EPS Geofoam Manuacture

Resin Bead Manuacture

The primary raw material used for manufacturing EPS geofoam is called a polystyrene polymer.

The word Polymer comes from the Greek "poly" meaning many, and "meros", parts or units. A polymer is a group of many units. You combine many "monomers" to create a polymer. Polymer is often used as a synonym for "plastic", however many biological and inorganic molecules are also polymeric. Plastic more commonly refers to the way a material behaves under applied forces, or behaves when it melts and flows.

Polystyrene is a "thermoplastic" that can be heated and formed, then re-heated and re-formed repeatedly. The shape of the polymer molecules is generally linear, or slightly branched, allowing them to flow under pressure when heated above the effective melting point.

Polystyrene is an "amorphous" polymer with bulky molecular chains or large branches or functional groups that tend to be stiff and will not fold up tight enough to form crystals. Other common amorphous polymers include polycarbonate, acrylic, and ABS. Amorphous polymers have low shrinkage, good transparency, gradual softening when heated, average to poor chemical resistance, high surface friction, and average to low wear resistance.

Commodity polymers (EPS geofoam is a good example) have relatively low physical properties compared to engineering or performance polymers. They are used for inexpensive or disposable consumer or industrial products or packaging. They have limited stress and low temperature resistance, but are well suited to high volume production.

Polystyrene is formed by chemical reaction in large vessels (shown at left) under heat and pressure. Other ingredients are added to control how the polymer is formed and to produce the proper molecular length and desired properties. This chemical process is called "polymerization".

An expanding agent (typically pentene) and a fire retardant are added to the polymerization process during manufacture to produce "modified" resin beads used for manufacturing EPS geofoam. The polymerization reaction begins with the addition of a catalyst that breaks a double bond between molecules and creates two bonding sites. These sites quickly bond to other monomer or polymer molecules. The polymerization reaction continues until the catalyst is used up. The length of molecules is determined by the number of monomer molecules which can attach to a chain molecule before the catalyst is consumed and all molecules with available bonding sites have reacted.

Resin beads manufacturers are able to supply EPS geofoam manufacturers with a range of resin bead diameters and additives. Resin beads that contain pentane are typically shipped in corrugated boxes with a specially designed liner as required by the Federal Department of Transportation.

Bead Expansion

EPS geofoam is manufactured from modified resin beads that are typically 0.01 in. to 0.1 in diameter. A finite amount of resin beads is added to an expansion vessel. The resin beads are expanded into "pre-puffs" by injecting steam that softens the polymer and partially or completely vaporizes the expanding agent. The photograph below shows the relative size difference between resin beads and expanded resin beads, or pre-puffs.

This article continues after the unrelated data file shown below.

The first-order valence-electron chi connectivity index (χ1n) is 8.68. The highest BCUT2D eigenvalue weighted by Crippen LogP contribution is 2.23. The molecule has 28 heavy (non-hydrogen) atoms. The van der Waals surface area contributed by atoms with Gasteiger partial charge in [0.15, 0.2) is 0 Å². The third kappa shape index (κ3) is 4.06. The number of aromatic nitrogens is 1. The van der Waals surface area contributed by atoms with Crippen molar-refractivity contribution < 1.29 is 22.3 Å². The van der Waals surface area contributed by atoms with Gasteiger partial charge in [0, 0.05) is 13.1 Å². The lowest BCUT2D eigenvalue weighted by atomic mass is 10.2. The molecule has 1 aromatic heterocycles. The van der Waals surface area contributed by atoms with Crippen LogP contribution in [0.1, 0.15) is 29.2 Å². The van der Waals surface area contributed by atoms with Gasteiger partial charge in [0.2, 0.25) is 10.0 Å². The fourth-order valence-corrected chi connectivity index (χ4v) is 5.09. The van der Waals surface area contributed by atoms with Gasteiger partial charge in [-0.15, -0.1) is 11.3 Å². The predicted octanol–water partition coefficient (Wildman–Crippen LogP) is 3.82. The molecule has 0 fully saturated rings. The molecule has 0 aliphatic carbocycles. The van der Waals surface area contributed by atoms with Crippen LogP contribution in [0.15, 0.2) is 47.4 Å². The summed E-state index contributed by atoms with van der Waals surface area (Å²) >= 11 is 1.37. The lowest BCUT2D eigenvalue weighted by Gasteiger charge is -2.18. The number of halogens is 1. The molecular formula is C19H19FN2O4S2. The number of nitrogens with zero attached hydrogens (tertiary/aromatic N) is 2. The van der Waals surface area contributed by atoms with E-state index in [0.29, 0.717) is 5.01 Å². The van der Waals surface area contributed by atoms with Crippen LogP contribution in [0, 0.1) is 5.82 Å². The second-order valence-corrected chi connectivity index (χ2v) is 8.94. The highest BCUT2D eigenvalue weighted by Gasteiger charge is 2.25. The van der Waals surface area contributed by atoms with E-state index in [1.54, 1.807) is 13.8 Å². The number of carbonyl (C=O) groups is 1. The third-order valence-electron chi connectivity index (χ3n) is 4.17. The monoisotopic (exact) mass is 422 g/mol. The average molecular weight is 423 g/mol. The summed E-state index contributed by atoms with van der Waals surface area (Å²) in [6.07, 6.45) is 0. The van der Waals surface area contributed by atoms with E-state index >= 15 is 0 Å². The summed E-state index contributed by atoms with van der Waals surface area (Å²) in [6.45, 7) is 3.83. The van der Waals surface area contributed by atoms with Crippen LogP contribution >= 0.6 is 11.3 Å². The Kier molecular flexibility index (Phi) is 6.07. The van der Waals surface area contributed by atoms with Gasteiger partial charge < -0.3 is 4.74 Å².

The amount and duration of heat application determines the density of the pre-puff and the amount of residual expanding agent left in the pre-puff. The figure shown below shows measurment of the pre-puff density.

Automatic controls determine when the desired pre-puff size or volume has been reached. The expanded beads are then released into a bed dryer to remove moisture that is detrimental to the molding process. The pre-puffs are then stored in fabric storage bags (shown below) to allow them to stabilize to atmospheric temperature and pressure.

Recycle Content Addition

Most thermoplastic polymers, including EPS geofoam, can be recycled. Thermoset polymers, however, can only be recycled for use as inert filler placed within another material. Manuacturers of EPS geofoam typically recycle by grinding and mixing a pre-determined percentage of industrial scrap, called regrind, with virgin pre-puff material prior to block molding. The percentage of recycled material is typically limited to 5 percent or less for EPS geofoam, resulting in a final product with predictable engineering properties.

Block Molding

The block molding process involves forming the pre-puffs into a solid block mass. An example of a modern block mold is shown below.

First, a pre-determined amount of pre-puffs are injected into the block mold. Steam is then injected into the mold under controlled pressure to soften the polymer structure of the pre-puff. The heat from the steam and the applied pressure causes the pre-puffs to further expand. Since the block mold is a confined environment, the expanding pre-puffs reduce the void space between individual particles and fuse (bond) together to form an expanded polystyrene (EPS) block. The block is then ejected from the block mold onto a conveyor system (photograph below) where it is commonly measured for density and/or trimmed using a hot wire cutting system.

Geofoam Research Center 151 Link Hall
Syracuse University Syracuse, NY 13244-1240
Copyright © 2018 Geofoam Research Center. All Rights Reserved.